Revolution, Porn Style
Libby goes from radical feminist Riot Grrrl to porno talent scout and finds herself much happier with the results.
As many of you may already know, this year I began a new career as the casting director for an upstart porn film company. I walked on set one day as the boom operator and graduated to talent scout within a few weeks. It has been an amazing, if not frustrating experience so far, but remains always interesting. If someone had told me ten years ago that I would be working in the porn industry, I would have never believed them.
You see, I used to be on the other side of this spectrum. In my late teens and early twenties, I was a hardcore feminist, the kind that worshipped Gloria Steinem and Andrea Dworkin and wore big black combat boots in defiance of the girly-girl image people wanted me to project. I was appalled by porn and images that objectified women, as well as the sex industry. I was active in the Riot Grrrl movement and idolized such bands as Bikini Kill and Babes in Toyland.
I'd been active in a local activist group here called the Sister Serpents, that used humor and art to tackle sexism and present a different form of radical feminism. One of the members of that group, and a woman I considered a mentor in many ways, Kate Kaos, let on one day that she was a stripper at a peep show. It shocked and intrigued me immediately, considering Kate was one of the most radical feminists I knew. Soon I was finding out that many of my feminist friends were sex workers and found their experiences to be liberating at times. Though I didn't immediately think it was something I could ever try, I no longer judged women negatively if they chose to work in the sex trade, something I had done most of my life.
Slowly I began to realize that my radical distaste for porn and the sex industry was actually a secret obsession with it. My sex-positive feminist friends made me realize that it was still OK to look at porn and express my sexuality without feeling ashamed or embarrassed. I'd openly browse sex shops and during one particularly enlightening trip to south Florida, I went on a pornographic tour-de-force with my friend Sherry, going to strip clubs, buying porn pens and lighters for friends at home, and gobbling up her boyfriend's stash of Playboys. Sherry would tease me about my love of porn and I'd try to reassure her that I wasn't like that at home. If she found out what I did today, I'm sure she would laugh.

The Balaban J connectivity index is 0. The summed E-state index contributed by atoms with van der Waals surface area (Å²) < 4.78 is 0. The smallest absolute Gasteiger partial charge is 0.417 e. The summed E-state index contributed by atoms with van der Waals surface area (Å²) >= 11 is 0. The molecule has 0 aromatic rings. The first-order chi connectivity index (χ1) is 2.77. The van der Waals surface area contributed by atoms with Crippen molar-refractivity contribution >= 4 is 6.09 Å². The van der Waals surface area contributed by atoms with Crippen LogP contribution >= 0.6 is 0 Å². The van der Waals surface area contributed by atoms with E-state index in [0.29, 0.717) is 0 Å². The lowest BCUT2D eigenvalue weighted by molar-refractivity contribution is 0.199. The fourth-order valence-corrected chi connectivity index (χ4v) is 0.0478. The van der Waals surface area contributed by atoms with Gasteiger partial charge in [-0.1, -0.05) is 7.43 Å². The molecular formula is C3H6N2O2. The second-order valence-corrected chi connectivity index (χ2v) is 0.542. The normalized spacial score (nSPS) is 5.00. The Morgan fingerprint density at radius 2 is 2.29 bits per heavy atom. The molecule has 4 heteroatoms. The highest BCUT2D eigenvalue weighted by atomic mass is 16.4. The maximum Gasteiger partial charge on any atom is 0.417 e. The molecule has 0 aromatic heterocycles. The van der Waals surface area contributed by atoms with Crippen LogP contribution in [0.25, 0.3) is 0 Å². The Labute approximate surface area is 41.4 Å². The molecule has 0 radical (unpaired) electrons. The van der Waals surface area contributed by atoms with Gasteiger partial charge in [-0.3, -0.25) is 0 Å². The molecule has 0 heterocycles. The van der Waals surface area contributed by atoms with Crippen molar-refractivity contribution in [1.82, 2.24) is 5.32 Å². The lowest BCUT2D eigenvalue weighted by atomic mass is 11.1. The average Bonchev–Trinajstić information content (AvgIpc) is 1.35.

I didn't expect to ever work in the porn industry. Even during my years as an escort, it was never an area I wanted to get into. But my background in film and experience with the sex industry made it a perfect combination of the two. I stumbled into this industry completely by accident, but it's been one of the best things to ever happen to me.
However, these days the tables have been turned on me. I find myself having to constantly try to convince people that porn isn't degrading to women and that not all porn stars are drug-addled victims. Most are just the opposite. Though there are always exceptions to the rule, men and women choose to make porn films just like any profession and look to advance their careers. In my experience, many of these people are friendly, down-to-earth and enjoy what they do. Otherwise, they wouldn't be in it.
I consider my position with this porn company to be a very important one. Often I am one of the lone women on set, but am often one of the most vocal crewmembers. If I think an actress is uncomfortable or not enjoying herself, I speak up and ask her. If things are getting shaky behind the scenes, I try to calm the performers down and resolve any issues (of which there have been many). If a female performer gets her period on set, she feels more comfortable telling me. Most porn sets have no female crew at all, so I am an anomaly.
When we speak of 'women and porn', we usually think of 'women in porn', but it is so important for more of us to be behind the camera than in front of it. It is one of the few areas of the film industry where female directors are becoming just as common as men. Many female performers often find second careers directing films and are very successful at it. Veronica Hart, Hyapatia Lee, Nina Hartley, and Annie Sprinkle have all taken turns behind the camera after successful careers as porn stars. In addition, women make more money than male performers do and have bigger star power.
So a decade after my radical feminist phase, I find myself a lot more open minded and sex-positive. Many of my opinions, however, still remain the same. I'm adamantly against women being disrespected and forced into uncomfortable situations, but I've found the perfect industry to infiltrate and project my views upon. Many women may have a "how could you?" attitude about what I do, whereas my attitude is "how could I not?"
This is my own revolution, porn-style.